The NTRA asked Steven Crist to answer some questions regarding the proposed new U.S. Treasury Department regulations relating to reporting and withholding requirements for racetrack winnings.
Crist, former CEO and Editor of Daily Racing Form and recipient of a 2017 Eclipse Award of Merit, is a longtime horseplayer advocate and proponent of the proposed new regulations.
What are these new reporting and withholding regulations and are they a good or bad thing for horseplayers?
The new regulations are a badly needed reform that will significantly reduce the current tax reporting and withholding burdens. They are a godsend for horseplayers.
Why are these changes necessary?
The existing laws were created four decades ago before the widespread advent of exotic wagers that usually involve playing multiple combinations. As a result, horseplayers have been taxed on their winnings that are not reduced by their entire investment in the wager rather than their actual profits, and have incurred tax burdens for a “winning” wager even when their investment exceeded their return.
How does it work now, and what will be changed going forward?
Currently, payoffs are reported to the IRS if they are $600 or more and at odds of 300-1 or greater, so a $2 trifecta payoff of $700 is reported to the IRS. In addition, 25 percent of the proceeds are withheld for federal taxes if the payoff is 300-1 or more and exceeds $5,000.
The problem is that under the current language of the regulations, these thresholds for reporting and withholding are based on the faulty assumption that the bettor has made only a single winning $2 bet rather than being based on the size of his actual investment into the pool. If someone puts $24 into a trifecta partwheel wager that returns $744, he has actually gotten 30-1 on his investment into the pool but the IRS acts as if he has gotten at least 300-1.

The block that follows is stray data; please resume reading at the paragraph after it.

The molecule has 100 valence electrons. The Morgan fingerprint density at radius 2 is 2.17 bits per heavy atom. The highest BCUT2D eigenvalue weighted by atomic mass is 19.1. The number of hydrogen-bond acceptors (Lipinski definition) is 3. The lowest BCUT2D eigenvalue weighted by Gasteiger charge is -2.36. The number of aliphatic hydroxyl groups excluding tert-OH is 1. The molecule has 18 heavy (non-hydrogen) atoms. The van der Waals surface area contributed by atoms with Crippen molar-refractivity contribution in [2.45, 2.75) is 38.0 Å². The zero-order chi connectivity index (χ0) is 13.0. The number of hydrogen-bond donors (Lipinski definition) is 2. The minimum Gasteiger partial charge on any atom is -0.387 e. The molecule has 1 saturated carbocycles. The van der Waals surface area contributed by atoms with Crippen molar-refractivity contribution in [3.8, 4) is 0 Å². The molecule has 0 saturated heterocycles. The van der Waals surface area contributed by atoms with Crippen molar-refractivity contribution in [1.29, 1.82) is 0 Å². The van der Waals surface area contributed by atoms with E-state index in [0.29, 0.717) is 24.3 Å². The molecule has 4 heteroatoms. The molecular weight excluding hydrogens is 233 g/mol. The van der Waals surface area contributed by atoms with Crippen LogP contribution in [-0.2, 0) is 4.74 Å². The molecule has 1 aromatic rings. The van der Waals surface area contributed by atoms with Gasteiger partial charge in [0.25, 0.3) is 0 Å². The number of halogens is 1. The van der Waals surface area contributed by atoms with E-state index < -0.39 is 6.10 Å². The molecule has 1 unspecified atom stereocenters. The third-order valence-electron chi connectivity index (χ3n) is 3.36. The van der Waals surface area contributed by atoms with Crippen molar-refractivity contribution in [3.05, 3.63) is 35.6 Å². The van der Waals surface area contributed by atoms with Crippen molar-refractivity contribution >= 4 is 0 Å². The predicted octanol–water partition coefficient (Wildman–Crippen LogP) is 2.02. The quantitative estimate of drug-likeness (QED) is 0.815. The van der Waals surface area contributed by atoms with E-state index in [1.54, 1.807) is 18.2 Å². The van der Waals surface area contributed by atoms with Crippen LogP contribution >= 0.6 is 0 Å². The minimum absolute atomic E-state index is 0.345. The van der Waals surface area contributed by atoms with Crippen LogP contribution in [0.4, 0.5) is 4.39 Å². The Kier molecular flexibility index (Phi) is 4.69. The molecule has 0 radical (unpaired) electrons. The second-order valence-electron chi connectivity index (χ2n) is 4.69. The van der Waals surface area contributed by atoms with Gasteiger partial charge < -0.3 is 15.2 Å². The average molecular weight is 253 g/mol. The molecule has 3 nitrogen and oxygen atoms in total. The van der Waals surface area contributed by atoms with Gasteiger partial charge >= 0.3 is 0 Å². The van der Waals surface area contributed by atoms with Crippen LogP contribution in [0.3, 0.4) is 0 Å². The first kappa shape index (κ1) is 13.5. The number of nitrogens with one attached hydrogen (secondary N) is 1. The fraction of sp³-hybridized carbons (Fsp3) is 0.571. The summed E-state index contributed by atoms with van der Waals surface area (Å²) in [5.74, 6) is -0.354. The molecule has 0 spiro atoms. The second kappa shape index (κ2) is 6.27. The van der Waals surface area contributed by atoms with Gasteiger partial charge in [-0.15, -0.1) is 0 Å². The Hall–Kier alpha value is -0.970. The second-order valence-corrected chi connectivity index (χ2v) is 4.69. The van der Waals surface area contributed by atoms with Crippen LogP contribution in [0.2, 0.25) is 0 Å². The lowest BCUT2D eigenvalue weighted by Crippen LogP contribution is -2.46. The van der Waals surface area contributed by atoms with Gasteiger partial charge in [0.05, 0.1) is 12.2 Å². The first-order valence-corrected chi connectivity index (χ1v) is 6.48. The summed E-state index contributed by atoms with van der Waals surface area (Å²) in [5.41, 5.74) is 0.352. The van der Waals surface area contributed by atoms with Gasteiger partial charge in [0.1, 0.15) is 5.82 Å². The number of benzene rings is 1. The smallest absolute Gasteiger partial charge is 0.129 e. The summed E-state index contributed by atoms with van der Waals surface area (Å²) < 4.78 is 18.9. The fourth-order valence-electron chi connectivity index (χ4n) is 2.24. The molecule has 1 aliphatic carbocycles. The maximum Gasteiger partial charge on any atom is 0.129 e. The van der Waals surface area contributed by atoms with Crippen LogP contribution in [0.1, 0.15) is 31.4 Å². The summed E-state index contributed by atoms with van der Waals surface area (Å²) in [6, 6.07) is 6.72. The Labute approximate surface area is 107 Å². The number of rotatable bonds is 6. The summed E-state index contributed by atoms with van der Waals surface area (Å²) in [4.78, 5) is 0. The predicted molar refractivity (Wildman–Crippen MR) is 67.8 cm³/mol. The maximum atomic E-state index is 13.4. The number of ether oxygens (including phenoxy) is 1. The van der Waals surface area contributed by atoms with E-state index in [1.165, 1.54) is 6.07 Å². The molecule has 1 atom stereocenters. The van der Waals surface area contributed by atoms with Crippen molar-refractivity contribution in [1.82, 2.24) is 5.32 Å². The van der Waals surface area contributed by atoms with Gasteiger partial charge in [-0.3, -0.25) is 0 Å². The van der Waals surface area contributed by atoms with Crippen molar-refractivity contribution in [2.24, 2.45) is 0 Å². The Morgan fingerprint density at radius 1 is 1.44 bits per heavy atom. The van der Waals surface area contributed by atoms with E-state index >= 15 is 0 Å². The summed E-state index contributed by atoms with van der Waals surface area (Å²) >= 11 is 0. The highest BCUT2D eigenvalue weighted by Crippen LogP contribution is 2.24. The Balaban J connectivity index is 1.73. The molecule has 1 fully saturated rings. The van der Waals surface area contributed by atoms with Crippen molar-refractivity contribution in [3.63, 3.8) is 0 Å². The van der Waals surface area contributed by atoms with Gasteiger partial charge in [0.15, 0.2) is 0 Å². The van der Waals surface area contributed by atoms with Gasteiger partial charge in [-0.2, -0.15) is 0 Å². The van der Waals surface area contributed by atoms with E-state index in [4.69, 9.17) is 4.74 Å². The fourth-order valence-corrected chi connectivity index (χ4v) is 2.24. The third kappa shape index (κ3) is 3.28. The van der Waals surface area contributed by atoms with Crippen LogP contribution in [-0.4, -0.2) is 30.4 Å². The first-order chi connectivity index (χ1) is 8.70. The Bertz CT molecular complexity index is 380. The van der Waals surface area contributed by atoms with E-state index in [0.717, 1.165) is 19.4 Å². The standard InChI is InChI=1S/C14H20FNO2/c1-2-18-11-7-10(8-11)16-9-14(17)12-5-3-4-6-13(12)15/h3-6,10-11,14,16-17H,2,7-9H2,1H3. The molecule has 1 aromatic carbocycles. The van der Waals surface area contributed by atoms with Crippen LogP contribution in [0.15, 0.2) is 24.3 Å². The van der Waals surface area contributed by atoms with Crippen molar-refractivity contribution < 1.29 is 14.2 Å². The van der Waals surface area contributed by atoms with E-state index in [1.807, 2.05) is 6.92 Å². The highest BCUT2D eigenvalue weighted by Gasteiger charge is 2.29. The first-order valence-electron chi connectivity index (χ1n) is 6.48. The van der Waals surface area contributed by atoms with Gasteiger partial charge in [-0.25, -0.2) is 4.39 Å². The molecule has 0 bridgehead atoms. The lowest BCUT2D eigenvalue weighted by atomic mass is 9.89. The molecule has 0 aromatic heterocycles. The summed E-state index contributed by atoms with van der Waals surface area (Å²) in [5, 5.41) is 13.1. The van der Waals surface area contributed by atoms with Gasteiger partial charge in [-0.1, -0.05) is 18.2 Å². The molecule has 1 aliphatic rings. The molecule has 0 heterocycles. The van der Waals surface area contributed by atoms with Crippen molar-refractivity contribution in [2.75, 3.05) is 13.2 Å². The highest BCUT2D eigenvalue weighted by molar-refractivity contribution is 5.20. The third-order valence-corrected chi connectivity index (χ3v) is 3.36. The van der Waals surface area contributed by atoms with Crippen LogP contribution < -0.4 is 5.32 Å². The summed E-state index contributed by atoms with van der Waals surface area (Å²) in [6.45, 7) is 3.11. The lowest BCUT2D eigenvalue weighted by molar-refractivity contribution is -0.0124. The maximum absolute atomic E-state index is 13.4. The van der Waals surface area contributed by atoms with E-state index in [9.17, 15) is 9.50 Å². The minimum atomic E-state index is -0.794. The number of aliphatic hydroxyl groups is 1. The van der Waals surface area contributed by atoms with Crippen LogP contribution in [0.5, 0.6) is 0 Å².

Under the new regulations, your TOTAL investment in any pool made on the same ticket must return 300-1 and $600 or more for winnings to be reported and return 300-1 and exceed $5000 for 25% of winnings to be withheld. So, that $24 trifecta partwheel reaches the reporting and withholding thresholds only if you receive 300-1 on the $24 play, not 300-1 on a theoretical lone $2 bet. Thus, that winning trifecta only becomes subject to reporting and withholding if it pays over 300-1 on $24, or $ 7,224.
I still don’t get how people can win these bets and lose money due to withholding taxes.
It’s crazy but it’s true. Let’s say someone puts $1000 into the pick-6 for five days in a row. He loses the first four days, then on Day 5 he hits for $6,000. He has made $1,000 for the week. But because the IRS withheld 25 percent of the $6,000 payoff ($1,500), the bettor now has only $4500 left from his original $5,000. He has won $1,000 for the week but under the existing rules, the IRS has withheld his entire $1,000 profit and another $500 to boot.
Under the new regulations, there would be no reporting or withholding unless his ENTIRE $1,000 daily investment returned 300-1, in this case over $300,000.